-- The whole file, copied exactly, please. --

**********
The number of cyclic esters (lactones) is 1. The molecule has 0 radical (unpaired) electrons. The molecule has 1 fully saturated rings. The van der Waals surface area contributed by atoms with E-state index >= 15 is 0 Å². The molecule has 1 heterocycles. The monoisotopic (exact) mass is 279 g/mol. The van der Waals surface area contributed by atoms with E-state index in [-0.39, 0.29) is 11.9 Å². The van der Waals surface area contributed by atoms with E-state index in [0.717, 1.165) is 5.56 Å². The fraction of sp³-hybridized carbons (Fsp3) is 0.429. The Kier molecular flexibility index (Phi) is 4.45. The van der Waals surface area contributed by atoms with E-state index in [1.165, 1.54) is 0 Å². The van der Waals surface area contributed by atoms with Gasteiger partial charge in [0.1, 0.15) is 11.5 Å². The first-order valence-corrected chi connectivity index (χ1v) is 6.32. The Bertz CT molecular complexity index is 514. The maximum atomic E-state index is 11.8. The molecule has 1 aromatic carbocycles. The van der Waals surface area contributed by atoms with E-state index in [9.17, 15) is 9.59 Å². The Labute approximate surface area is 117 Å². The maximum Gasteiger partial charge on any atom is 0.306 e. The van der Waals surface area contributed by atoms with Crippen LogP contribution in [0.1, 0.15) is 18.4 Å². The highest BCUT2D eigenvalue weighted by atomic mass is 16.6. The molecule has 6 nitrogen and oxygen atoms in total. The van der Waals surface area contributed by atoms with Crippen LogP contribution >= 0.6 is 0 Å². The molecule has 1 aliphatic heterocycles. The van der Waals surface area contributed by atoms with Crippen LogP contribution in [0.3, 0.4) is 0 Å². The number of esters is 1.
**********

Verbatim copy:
The number of cyclic esters (lactones) is 1. The molecule has 0 radical (unpaired) electrons. The molecule has 1 fully saturated rings. The van der Waals surface area contributed by atoms with E-state index >= 15 is 0 Å². The molecule has 1 heterocycles. The monoisotopic (exact) mass is 279 g/mol. The van der Waals surface area contributed by atoms with E-state index in [-0.39, 0.29) is 11.9 Å². The van der Waals surface area contributed by atoms with E-state index in [0.717, 1.165) is 5.56 Å². The fraction of sp³-hybridized carbons (Fsp3) is 0.429. The Kier molecular flexibility index (Phi) is 4.45. The van der Waals surface area contributed by atoms with E-state index in [1.165, 1.54) is 0 Å². The van der Waals surface area contributed by atoms with Gasteiger partial charge in [0.1, 0.15) is 11.5 Å². The first-order valence-corrected chi connectivity index (χ1v) is 6.32. The Bertz CT molecular complexity index is 514. The maximum atomic E-state index is 11.8. The molecule has 1 aromatic carbocycles. The van der Waals surface area contributed by atoms with E-state index in [9.17, 15) is 9.59 Å². The Labute approximate surface area is 117 Å². The maximum Gasteiger partial charge on any atom is 0.306 e. The van der Waals surface area contributed by atoms with Crippen LogP contribution in [0.1, 0.15) is 18.4 Å². The highest BCUT2D eigenvalue weighted by atomic mass is 16.6. The molecule has 6 nitrogen and oxygen atoms in total. The van der Waals surface area contributed by atoms with Crippen LogP contribution >= 0.6 is 0 Å². The molecule has 1 aliphatic heterocycles. The van der Waals surface area contributed by atoms with Crippen LogP contribution in [0.3, 0.4) is 0 Å². The number of esters is 1.